Governor Nathan Deal and State School Superintendent Richard Woods were among the speakers at the second annual Legislative Luncheon held on Thursday by the Faith and Freedom Coalition of Georgia. Over 150 people attended the event, held at the Sloppy Floyd Building near the Capitol.
In his keynote speech, Governor Deal described the ability to get and hold a job as the foundation of a stable home, community and state, saying a good job allows an individual to support his or her family and do things for the community, thereby having less of a reason for the government to provide support.
The governor described the success of the criminal justice and prison reform programs he implemented during his first term, including the expanded use of accountability courts for nonviolent offenders, saying, “I think we got it right. We’re seeing lives being saved.” Observing that the job of helping prisoners stabilize their lives involves both the private sector and the faith based community, he told those in attendance to ask themselves what they could do to make reform work.
After talking about the relationship between a good education and the ability to get good job, Deal wrapped up his speech by noting the tendency of people to blame government when bad things, including abuse or even death, happen to children in troubled homes. Acknowledging he might get some flack for his thoughts, he wondered when was the last time the press asked whether the greater family might be responsible for when a child got into trouble, and that he was galled when a grandparent complains about DFACS being called in. He asked rhetorically, why it seemed that the mother of a child is arrested, when the child’s father is never located? Summarizing his frustration, Governor Deal noted that government has become the only answer to problems that historically have been the responsibility of the greater family unit.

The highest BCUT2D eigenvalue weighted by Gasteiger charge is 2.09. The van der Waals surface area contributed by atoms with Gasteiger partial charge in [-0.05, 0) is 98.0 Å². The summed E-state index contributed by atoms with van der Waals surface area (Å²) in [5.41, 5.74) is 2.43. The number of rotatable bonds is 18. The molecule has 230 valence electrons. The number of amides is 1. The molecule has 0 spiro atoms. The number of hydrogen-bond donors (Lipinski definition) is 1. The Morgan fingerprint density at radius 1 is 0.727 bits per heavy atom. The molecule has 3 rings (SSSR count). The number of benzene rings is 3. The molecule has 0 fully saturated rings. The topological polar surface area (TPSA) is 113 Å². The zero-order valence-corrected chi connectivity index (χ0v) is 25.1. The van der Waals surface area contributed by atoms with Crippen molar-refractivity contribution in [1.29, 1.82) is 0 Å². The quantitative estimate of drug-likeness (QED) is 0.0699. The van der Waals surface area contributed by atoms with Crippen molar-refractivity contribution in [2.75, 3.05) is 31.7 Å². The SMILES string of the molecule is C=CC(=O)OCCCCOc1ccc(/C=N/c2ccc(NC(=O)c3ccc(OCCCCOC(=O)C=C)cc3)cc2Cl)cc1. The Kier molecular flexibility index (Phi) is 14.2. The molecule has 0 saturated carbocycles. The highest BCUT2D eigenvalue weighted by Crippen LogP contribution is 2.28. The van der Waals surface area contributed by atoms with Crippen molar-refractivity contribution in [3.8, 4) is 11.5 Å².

Speaking prior to the governor, State School Superintendent Richard Woods talked about the need to give children the best education possible. But he also touched on a concern of many in the audience: the need to make sure traditional values are taught to students. He pointed out that in addition to pledging allegiance to the flag, teachers must explain what the pledge means, and that students students should know the importance of the founding fathers. Pointing to Article 8 of the Georgia Constitution, he emphasized local control, saying he didn’t want to outsource the curriculum for American History to anyone outside the state. That line drew applause from the audience.
Faith and Freedom Coalition Regional Director Virginia Galloway talked about some of the legislation the group was watching this year, including House Bill 1, the medical marijuana bill, which she said the group could not support. The group is also concerned about potential unintended consequences with Senate Bill 8, the safe harbor bill sponsored by Renee Unterman. The group is also watching House Bill 40, which attempts to reduce bullying in public, charter and private schools. Because many private Christian schools teach biblical principles, the group is concerned that some might take an an insistence on biblical teachings as bullying.
However, the bill that appears to be the biggest concern for the group is the Religious Freedom bill filed by Rep. Sam Teasley in the House, and expected to be filed by Sen. Josh McKoon in the Senate. The pair talked about the need for the religious freedom bill, citing cases in Florida and Pennsylvania where RFRAs in those states caused ordinances banning the feeding of homeless people outside to be overturned. Referring to the controversy over concerns the bill would allow someone to claim a religious right to abuse children, Teasley said that the bill was not a get out of jail free card. For his part, Senator McKoon called the Religious Freedom bill “the civil rights battle of our time.”